A History of the County of Gloucester: Volume 2. Originally published by Victoria County History, London, 1907.
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15. THE PRIORY OF BECKFORD
In the reign of Henry I Rabellus, the chamberlain of Normandy, gave the manor of Beckford-with-Ashton to the monastery of St. Barbe-en-Auge in Normandy, (fn. 1) which had been founded as a house of Augustinian canons in 1128. (fn. 2) A prior and one or two canons were sent over to occupy the cell. (fn. 3) In 1247 the abbot and convent of Cormeilles let the parish church of Beckford with the chapel of Aston at a rent of 60 marks to the prior and convent of St. Barbe-en-Auge. (fn. 4) The arrangement was recognized by Walter Cantilupe, bishop of Worcester, in 1248. (fn. 5) Another agreement to the same effect was concluded in 1267. (fn. 6) How long it lasted is uncertain; (fn. 7) in 1339 the prior of Beckford still paid procuration to the bishop for the parish church. (fn. 8)
The prior and convent of St. Barbe-en-Auge presented the prior of their choice to the bishop of Worcester, and the custody of the priory was committed to him as their proctor. (fn. 9) When the alien priories were seized by Edward I, Edward II, and Edward III, the prior seems to have retained his possessions on payment of a ferm to the exchequer. (fn. 10) In the reign of Richard II, however, the custody was granted first to one of the king's clerks in 1379 for a rent of 100 marks a year, (fn. 11) and in 1383 for life to a knight named Sir John Cheyne, (fn. 12) who was to hold it without rendering anything as long as the war lasted, and after peace was restored for 100 marks to the exchequer. It was a high demand, for in 1374 the value of the priory was only assessed at £40 a year. (fn. 13) At that time a prior and one canon dwelt there. In 1389 the prior and convent of St. Barbe-en-Auge confirmed the grant of the possessions of Beckford Priory to Sir John Cheyne. (fn. 14) In 1399, when Henry IV restored many of the alien priories which were conventual, Sir John Cheyne urged that the manor of Beckford was not a conventual priory and had no spiritualities attached to it, and thus succeeded in obtaining a confirmation of the grant by Richard II in 1383. (fn. 15) Beckford came under the Act of 1414 for the suppression of the alien priories, and the manor was in the possession of the crown until 1443, when Henry VI granted it to his new foundation of Eton College. (fn. 16) In 1462 Edward IV revoked that grant, and added Beckford to the endowment of the collegiate church of Fotheringhay. (fn. 17)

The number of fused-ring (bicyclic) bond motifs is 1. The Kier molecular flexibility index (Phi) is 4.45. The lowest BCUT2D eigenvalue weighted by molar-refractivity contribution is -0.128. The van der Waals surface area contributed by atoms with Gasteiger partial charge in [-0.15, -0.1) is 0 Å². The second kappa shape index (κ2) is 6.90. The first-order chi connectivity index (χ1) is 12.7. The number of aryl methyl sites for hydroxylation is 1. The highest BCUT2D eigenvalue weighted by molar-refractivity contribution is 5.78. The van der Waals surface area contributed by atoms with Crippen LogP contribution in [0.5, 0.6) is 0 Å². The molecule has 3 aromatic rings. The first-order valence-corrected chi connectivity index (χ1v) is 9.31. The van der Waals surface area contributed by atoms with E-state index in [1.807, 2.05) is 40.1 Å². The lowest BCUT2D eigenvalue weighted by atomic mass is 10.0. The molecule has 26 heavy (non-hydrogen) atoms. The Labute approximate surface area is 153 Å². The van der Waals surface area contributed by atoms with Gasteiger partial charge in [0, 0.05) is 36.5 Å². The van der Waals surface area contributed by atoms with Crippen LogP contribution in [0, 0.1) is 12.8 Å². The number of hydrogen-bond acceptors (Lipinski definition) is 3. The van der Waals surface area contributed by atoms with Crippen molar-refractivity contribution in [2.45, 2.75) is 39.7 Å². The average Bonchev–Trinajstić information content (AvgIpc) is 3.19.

Priors of Beckford (fn. 18)
Peter de Hayn, ob. 1298 (fn. 19)
William de Bony, 1298 (fn. 20)
Lawrence Gerard occurs 1345 (fn. 21)
Robert occurs 1374 (fn. 22)